The Best Car DVD Player in 2020
If you’re interested in getting the best car DVD player, there are a lot of factors to consider to ensure that you get really the best car DVD player to suit your needs.
Reading this article will save you time and money by helping you determine exactly what you need in terms of screen size, ease of installation, and other factors, while choosing your best car DVD player.
This is the Wonnie Portable DVD Player, it’s under 45 dollars, extremely affordable.
So it has a 7.5 inch screen, 480p resolution. It’s not the best screen, but then again this is super cheap, super inexpensive.
You can get four hours of playback time, it also has a bunch of really cool stuff that comes in the package with it:
- A pair of headphones. Obviously these are not gonna be the best quality headphones, but they were nice enough to include that.
- Nice backpack style carry case, throw your DVD player in here, strap it up, throw it on your back, take it on the go with you.
- Little power brick for the wall,
- A micro USB charging cable,
- Some audio/video component cables,
- A cigarette plug for the car,
- And a little black remote controller with about a billion buttons on it.
Alright so right away I was already pretty impressed because under $45 you get a ton of stuff.
There are some buttons that you’ve got here on the side. You have your charging port, you have your on and off switch, you have your audio/video out, you have your headphones out, you have your volume knob right here, CD on and off, you have the set up button, source, and function.
On the back side you have a USB port and you also have an SD card slot, so you can upload movies on there if you wanted to download them digitally.
You got speakers up here in the front; you got two little speakers.
Okay, so the headphones actually sound pretty good. However, there’s a little bit of discomfort. These metal rods right here, basically you’re gonna feel those pushing against your head.
If you try to look at it from an angle, it’s gonna have like a little bit of a white fog to it, so you gotta make sure you’re looking at it directly on. You’re gonna wanna be center of the DVD player.
So this is by Wonnie, it comes in three different colors.
You can get this in red, blue, or black. This right here is probably the cheapest portable DVD player you’re gonna find.
Overall, functional and pretty cheap DVD player
The AVH-X4800BS lives up to their legacy in audio, and shows they know how to handle video and digital connectivity as well.
Right out of the box, it’s easy to tell that this is a solidly constructed unit. Although it’s definitely in a higher price class, it seems like it will last a lot longer than many cheaper DVD player head units on the market.
The best feature for me was the 13-band graphic EQ. While many budget units and even most mid-range and some high-end units come with only a 3-band EQ (bass, mid, and treble), the AVH-X4800BS gives you much more control over your sound quality with the 13-band setup.
The connectivity and versatility of the software and operating system were great as well.
While pretty much any decent car DVD player will work with any smartphone, this unit does more than work with smartphones; it gives you seamless control over them.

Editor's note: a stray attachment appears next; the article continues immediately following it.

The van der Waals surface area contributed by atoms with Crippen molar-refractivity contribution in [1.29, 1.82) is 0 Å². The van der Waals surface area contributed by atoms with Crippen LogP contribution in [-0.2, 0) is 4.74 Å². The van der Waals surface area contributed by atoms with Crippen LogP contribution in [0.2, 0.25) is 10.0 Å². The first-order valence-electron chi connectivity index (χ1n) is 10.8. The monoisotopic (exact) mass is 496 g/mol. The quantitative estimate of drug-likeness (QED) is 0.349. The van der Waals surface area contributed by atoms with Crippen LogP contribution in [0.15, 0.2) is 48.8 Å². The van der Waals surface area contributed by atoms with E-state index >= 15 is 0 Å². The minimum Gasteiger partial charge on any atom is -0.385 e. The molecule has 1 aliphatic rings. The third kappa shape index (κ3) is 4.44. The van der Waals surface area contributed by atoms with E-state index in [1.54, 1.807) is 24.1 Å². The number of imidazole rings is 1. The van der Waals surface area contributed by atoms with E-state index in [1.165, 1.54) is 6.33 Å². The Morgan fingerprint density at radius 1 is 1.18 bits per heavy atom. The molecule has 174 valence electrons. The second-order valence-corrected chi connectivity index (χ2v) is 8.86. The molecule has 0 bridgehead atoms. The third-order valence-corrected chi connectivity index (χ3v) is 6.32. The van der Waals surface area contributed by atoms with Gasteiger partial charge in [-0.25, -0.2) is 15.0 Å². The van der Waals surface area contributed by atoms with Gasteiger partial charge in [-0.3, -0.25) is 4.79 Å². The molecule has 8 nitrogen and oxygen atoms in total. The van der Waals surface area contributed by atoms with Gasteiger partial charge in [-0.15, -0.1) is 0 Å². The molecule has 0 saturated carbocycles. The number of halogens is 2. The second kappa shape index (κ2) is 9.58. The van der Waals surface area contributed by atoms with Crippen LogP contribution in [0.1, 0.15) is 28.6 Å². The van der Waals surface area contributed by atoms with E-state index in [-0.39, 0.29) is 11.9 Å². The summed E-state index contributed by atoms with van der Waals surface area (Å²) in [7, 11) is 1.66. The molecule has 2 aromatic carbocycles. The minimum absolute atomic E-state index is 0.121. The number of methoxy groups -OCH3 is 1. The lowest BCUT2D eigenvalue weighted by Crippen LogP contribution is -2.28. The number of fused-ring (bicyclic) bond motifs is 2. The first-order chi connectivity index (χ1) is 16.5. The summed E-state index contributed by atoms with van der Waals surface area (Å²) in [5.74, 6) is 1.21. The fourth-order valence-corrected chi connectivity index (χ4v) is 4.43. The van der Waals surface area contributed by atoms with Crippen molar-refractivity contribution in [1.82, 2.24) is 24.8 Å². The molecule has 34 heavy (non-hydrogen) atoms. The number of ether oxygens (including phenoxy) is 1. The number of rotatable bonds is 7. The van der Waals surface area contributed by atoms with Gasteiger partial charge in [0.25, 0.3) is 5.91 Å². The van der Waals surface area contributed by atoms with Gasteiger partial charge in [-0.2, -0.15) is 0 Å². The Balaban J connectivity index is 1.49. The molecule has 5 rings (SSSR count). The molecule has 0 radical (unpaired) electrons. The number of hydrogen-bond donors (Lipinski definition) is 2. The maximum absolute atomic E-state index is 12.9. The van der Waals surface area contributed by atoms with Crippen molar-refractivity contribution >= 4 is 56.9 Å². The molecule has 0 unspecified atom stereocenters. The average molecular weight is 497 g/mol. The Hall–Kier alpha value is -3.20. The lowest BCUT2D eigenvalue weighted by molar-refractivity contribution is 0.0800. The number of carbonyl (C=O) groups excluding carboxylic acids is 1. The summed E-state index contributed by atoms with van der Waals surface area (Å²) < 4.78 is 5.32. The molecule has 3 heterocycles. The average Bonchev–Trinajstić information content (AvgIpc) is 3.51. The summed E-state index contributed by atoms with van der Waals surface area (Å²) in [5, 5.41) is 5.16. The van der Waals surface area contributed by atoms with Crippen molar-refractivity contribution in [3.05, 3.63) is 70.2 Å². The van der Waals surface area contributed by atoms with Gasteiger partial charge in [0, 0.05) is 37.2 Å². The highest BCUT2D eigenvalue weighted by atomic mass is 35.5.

In addition, it supports voice control, so that you can switch up your music safely while driving.
The screen looks amazing, too, though it does suffer a bit from glare on sunny days.
I would definitely recommend this product. It’s a solid buy, with quality nearing that of the highest-end models and a fair price. It’s also a fairly easy product to install, and it worked great for me throughout my testing process.
Once I got the unit installed, I was impressed with the unit’s ease of use and great Bluetooth call quality.
One great feature is the 7” screen’s high resolution, and the unit’s ability to connect to a wide variety of sources is great too. The real standout feature of this unit is its Bluetooth call quality and connectivity. While a lot of other budget units disconnected during calls quite frequently, the Pyle PLTS78DUB stayed clear.
That being said, there were a few things about the unit that put me off as well. The screen suffers from a good deal of glare, and only looks truly great in a very low-light environment.
Although it didn’t break or suffer any other immediate problems during my testing process, I do worry that it won’t be exceedingly long-lasting.
I would recommend the PLTS78DUB to the budget-conscious consumer. However, I would caution that it’s not for real audiophiles: its sound isn’t bad per se, but it doesn’t have a robust built-in EQ or other sound customization features.
Pyle is known as one of the better budget-conscious brands out there for car audio and video, and really shows it with this unit.
While the PLBT73G is a bit more expensive than many of Pyle’s other offerings, it offers a higher focus on quality and workmanship, and still runs quite a bit cheaper more than units from other brands.
When unboxing and installing this unit, I was impressed by its physical construction. All of the buttons and moving parts seem more well-made than those of other budget units I’ve reviewed.
What the PLBT73G Does Right:
I placed several calls over Bluetooth while testing this car DVD player, and noticed one of the big differences between the PLBT73G and a lot of the other budget models out there.
In addition to the actual call connectivity being better, the built-in microphone was far superior, meaning the person on the other end of the line had a lot more enjoyable call.
That being said, it still wasn’t the best Bluetooth call microphone I’ve seen on a car DVD player by a long shot.